For the average recruiter, 50% of CV’s they receive will come with a cover letter and 50% won’t. If the job advert says explicitly, “send a cover letter,” then obviously you need to. As for “job application rules,” there are no written rules to whether you should or shouldn’t send a cover letter with your application.
Personally, I think it’s vital that you send a tailored cover letter with each application that you make. A well-written cover letter is never going to hurt your job application but could be the difference between an interview and not. One point, if you’re sending your CV to a recruiter, I wouldn’t waste your time as they’re not going to read it.
What is a Cover Letter?
For me, your CV is a 20-second interview where I try to understand whether you have the skills, knowledge, and experience for a role that I am recruiting.Your cover letter is, therefore, the few lines that typically gets me excited or puts me off reading your CV.
Will It Improve Your Success Rate?
The honest answer, your Cover Letter probably will not be the deciding factor to whether you’re invited for a job interview. That all said, your cover letter could be the deciding factor to whether the hiring manager reads your CV.
You need to understand; companies receive thousands of CV’s every week. Typically, they work with small recruitment teams and rely heavily on Applicant Tracking Systems (ATS) to sort through thousands of job applications based on a selection of keywords.
Your cover letter, therefore, becomes a perfect opportunity to get a selection of relevant keywords into your job application and make sure any ATS programs that the company is using, chooses your CV in one of the first searches the recruiter makes.
Let’s imagine that I was looking for a Sales Manager for one of my clients. I would typically put a couple of job adverts on LinkedIn and a selection of significant job boards within the sales arena.
After leaving the job adverts for two weeks, it would easily be possible that there would be 5,000 applications to the position. If I were to look individually through all 5,000 CV’s for a minute each, it would take me over 75 hours to review every CV. Realistically, this is not possible, and as a result, I would use an ATS program to search for keywords. After switching on my ATS program, I would enter my search based on the following criteria:
- Relevant or Similar Companies – to the company I am recruiting for. I would also search for the sectors, for example, FMCG, Automotive or Healthcare.
- Relevant Job Titles – while trying to remove non-relevant job titles. In this example, I am looking for a sales manager which is a mid-level position. I would search for the exact job titles, “sales manager” or “sales account manager.”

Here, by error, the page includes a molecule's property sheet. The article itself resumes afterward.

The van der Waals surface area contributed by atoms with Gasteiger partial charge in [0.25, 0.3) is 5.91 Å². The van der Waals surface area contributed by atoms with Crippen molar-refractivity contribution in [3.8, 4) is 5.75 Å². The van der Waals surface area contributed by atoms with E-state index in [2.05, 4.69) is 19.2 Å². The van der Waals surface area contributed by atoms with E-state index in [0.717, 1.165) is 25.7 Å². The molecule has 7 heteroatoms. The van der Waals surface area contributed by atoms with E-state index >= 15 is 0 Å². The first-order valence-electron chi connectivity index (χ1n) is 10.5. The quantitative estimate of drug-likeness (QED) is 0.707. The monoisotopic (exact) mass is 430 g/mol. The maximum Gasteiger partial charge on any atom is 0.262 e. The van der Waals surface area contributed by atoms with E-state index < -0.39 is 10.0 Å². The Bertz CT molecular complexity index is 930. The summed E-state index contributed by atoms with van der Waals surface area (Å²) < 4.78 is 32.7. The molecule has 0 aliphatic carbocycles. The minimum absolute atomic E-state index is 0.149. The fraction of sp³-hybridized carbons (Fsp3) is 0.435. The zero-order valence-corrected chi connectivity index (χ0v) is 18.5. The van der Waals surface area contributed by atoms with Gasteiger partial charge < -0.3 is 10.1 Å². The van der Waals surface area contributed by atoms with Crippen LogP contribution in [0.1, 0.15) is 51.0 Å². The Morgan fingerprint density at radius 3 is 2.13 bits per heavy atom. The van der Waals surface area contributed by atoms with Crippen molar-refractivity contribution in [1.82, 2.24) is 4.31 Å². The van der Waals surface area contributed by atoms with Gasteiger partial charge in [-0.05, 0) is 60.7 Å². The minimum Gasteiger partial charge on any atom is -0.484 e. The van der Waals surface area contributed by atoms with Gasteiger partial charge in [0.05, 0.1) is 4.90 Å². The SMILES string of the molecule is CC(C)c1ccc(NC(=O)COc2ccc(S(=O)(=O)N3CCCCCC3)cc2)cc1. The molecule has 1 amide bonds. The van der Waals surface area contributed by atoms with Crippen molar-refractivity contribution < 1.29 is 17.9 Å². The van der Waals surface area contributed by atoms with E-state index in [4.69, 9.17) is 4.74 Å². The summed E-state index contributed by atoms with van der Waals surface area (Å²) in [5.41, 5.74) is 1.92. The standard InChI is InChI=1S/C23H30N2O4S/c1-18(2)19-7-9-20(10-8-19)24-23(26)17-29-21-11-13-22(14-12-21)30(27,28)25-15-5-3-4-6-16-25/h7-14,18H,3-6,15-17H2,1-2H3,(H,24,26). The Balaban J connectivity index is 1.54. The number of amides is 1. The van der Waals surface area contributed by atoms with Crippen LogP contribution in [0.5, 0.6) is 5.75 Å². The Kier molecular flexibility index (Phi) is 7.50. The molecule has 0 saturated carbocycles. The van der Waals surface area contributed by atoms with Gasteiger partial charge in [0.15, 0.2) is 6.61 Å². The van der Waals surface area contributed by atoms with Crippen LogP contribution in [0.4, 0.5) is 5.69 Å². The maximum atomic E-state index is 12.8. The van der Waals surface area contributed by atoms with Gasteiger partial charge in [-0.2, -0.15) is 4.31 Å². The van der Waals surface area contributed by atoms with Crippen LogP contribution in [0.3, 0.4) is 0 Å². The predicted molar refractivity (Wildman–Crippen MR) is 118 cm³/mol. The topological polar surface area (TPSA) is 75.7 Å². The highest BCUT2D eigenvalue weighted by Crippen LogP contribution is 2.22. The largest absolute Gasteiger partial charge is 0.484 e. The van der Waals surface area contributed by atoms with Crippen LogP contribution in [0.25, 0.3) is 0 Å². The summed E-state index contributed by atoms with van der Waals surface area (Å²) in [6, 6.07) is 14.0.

- Relevant Keywords – such as sales efficiency, product portfolio, sales forecast, and sales budgets.
- Education – such as MBA or any other sales course
- Company Information such as their name, mission statement, size, number of employees, turn over or location.
- Any Other Key Information – that has been included within the job description provided by the client.
How Can This Help You?
Once you understand how a recruiter uses an Applicant Tracking System to sort through the massive number of CV’s, you can begin to understand how you can use a Cover Letter to your advantage.
Your CV will contain job titles, companies that you have worked for and a selection of keywords, however its unlikely to include the sectors that you have worked in, all the relevant keywords that are applicable to you and any company information for the company that you’re applying to.
Your Cover letter could be the perfect place to put all this information to make sure your resume passes the ATS and is selected for a recruiter to review.
How Can A Cover Letter Work Against You?
Realistically there’re only three ways a cover letter can work against you.If you’re told to only to apply with your “CV” to a job advert. Anyone who has sent both their CV and Cover Letter will more than likely not be included in a short-list. Personally, I would use my ATS program to search for the word “Cover Letter” which would take out any applications with a cover letter.
If you’re only going to repeat what’s already on your CV on your cover letter, there’s a good chance important information could be missed. If it were me, I would have a look at your CV but would scan-read it very quickly and move on. If there is something important on your CV that could separate you out from the competition, most likely I will miss this.
I would not send your Cover Letter if you’re sending your CV to an external recruiter as it will not be read. I have rarely, very rarely looked at a candidate’s Cover Letter as its more interesting for me to look at your CV and then to decide if you’re a relevant candidate.If you’re planning on sending your Cover letter, make sure that you tailor it for each application that you make. A generic cover letter that starts with the title, “Too Whom it May Concern,” is straightforward to spot and honestly does you no favors.
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